The Perpetual Half-Price Sale on College Tuition
The number of issues bedevilling colleges right now is staggering. But if we were to trace the issue where higher education lost the support of the public, it would be tuition. Think about all the conversations you have about college — don’t most of them begin with price? Who can afford college? Why has it gotten so expensive? How will I ever save enough to send my kids to college? “It’s outrageous these institutions have the audacity to charge so much for tuition and give so little to the city.”
It seems that if colleges wanted to win back some public support, they might want to start with tuition. Many colleges would argue that it isn’t possible and articles have shown that at some colleges, the tuition price doesn’t even cover the cost of the education. But I don’t think colleges can win this argument. To see why, look at these charts — they show the sticker price and the net tuition collected by public universities, and private colleges and universities, respectively:
Source: College Board
Why are these charts so important? Because they show that while colleges have been jacking up prices at rates far exceeding inflation, the net proceeds have barely inched up.
In short, tuition is a shell game. Stephen Trachtenberg, who recently stepped down at as president at George Washington University, said he deliberately made it the most expensive university in the nation because “People equate price with the value of their education.” Every year that colleges have hiked tuitions, they have also increased the average discount they give to each student. The most recent survey showed the average discount for freshmen was 42.8 percent, the highest ever. And the average discount for all undergraduates is 37.2 percent, another record. At the current rate of increase the average discount will reach 50 percent soon, and college truly will be half-price.
Almost no one pays full price for college. So why do colleges keep attaching a sticker price that is alienating to so much of the public and politicians, and killing the dreams of young people?
A number of colleges, like Concordia-St. Paul have recently dropped their sticker price to more closely reflect the reality of what they are collecting in net tuition. But most of the colleges that have done so are small regional liberal-arts colleges that don’t have the influence to change the direction of the market leaders.
Meanwhile, Grinnell College, the fifth wealthiest national liberal arts college, recently surprised many by announcing that its current financial trajectory is unsustainable. Grinnell’s tuition-discount rate is a staggering 60 percent, and its own analysis predicts that the discount will increase to 70 percent within a decade.
Step back and think about that for a moment. Grinnell’s tuition for U.S. students this year is $41,004. But at a discount of 60 percent, it is actually only collecting about $16,401 per student. What other business could possibly ask for so much and collect so little, and stay in business?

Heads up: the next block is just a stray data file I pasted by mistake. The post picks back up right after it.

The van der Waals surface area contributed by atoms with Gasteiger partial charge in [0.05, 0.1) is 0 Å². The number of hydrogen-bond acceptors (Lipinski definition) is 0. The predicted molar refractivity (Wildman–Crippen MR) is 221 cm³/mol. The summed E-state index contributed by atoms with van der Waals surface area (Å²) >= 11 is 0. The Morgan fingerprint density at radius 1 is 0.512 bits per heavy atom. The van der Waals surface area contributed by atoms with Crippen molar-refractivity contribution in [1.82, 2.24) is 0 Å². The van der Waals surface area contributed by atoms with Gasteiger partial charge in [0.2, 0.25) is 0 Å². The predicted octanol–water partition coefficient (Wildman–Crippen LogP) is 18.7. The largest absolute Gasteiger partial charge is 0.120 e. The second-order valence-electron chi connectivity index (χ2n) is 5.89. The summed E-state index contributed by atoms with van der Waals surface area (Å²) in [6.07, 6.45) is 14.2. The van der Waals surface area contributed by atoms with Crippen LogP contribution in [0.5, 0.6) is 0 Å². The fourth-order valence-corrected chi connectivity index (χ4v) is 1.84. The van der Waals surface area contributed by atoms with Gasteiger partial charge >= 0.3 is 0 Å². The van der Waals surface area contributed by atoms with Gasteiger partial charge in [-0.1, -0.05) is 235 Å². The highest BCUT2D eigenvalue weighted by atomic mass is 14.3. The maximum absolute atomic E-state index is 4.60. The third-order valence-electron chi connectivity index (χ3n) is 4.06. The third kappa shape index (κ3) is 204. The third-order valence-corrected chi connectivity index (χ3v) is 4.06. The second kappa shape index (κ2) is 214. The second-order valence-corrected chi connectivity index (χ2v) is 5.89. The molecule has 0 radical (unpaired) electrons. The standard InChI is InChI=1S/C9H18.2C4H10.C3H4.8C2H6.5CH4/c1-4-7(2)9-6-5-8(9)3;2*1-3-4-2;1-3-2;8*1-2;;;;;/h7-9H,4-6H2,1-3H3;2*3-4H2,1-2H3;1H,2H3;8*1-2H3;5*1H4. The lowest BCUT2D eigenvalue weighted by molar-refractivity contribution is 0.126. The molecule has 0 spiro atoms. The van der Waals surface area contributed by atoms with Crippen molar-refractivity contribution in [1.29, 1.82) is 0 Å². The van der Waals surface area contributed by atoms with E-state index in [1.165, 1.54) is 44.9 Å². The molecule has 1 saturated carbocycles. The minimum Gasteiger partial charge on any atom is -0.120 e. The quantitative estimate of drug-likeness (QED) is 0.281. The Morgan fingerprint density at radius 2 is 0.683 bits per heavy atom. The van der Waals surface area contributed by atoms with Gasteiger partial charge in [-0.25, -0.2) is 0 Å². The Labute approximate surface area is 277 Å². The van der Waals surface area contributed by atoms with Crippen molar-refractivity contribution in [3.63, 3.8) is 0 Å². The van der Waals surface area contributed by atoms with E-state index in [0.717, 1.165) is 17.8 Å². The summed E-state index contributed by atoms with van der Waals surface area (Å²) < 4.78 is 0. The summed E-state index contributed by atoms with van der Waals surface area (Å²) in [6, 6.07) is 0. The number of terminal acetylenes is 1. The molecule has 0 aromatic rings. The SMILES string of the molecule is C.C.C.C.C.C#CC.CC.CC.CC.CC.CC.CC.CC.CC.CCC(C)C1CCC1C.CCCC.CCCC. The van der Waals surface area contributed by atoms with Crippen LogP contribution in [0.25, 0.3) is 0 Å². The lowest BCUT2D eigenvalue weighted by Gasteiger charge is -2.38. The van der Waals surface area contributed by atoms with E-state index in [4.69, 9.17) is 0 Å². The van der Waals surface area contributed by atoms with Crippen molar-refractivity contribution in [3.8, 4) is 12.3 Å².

Grinnell happens to have a $1.4 billion endowment, much larger than almost any college of its size. So it can afford this approach much more readily than other colleges and universities. But even a nest egg that large can’t last forever.
Here’s what we are left with: most colleges are in a perpetual half-price sale, but they say they can’t do anything about it because if they were to cut their price, they would no longer be competitive. Not only is the high-tuition, high discount approach a broken business model, it is a cruel and unnecessary business model.
- More than half of students take colleges off their prospective list for price alone. They don’t know how much they will actually pay, they just know the sticker price, and the college that might offer them the best chance at success gets rubbed off the list.
- If colleges weren’t charging so much, the student debt crisis wouldn’t be as bad. We wouldn’t have outstanding student loans of more than $1 trillion because students wouldn’t have to borrow so much to go to college.
- And the colleges with the highest default rates, for-profit institutions, would not be able to charge as much either. They typically charge just a little less than their traditional counterparts, and since they don’t typically have any institutional aid to offer, their students must tap the loan market to pay their tuition. These students usually have lesser financial means than students in traditional higher ed– thus the higher default rate.
We can’t just decree that all colleges cut their tuition rates by one-third. We need to let colleges continue to compete. But essentially colleges are already treating their tuition as a myth. The business models of colleges are not built on sticker price — they are built on net tuition. As the graphics above show, most colleges could cut tuition by at least a third, and not damage their bottom lines one iota.
Wouldn’t that be a starting place for colleges to begin to build some good will with the public? Wouldn’t it begin to make college seem more attainable again? And isn’t that a better competitive place to be in for most colleges than straining to explain to angry customers why the laws of economics simply don’t exist when it comes to college tuition?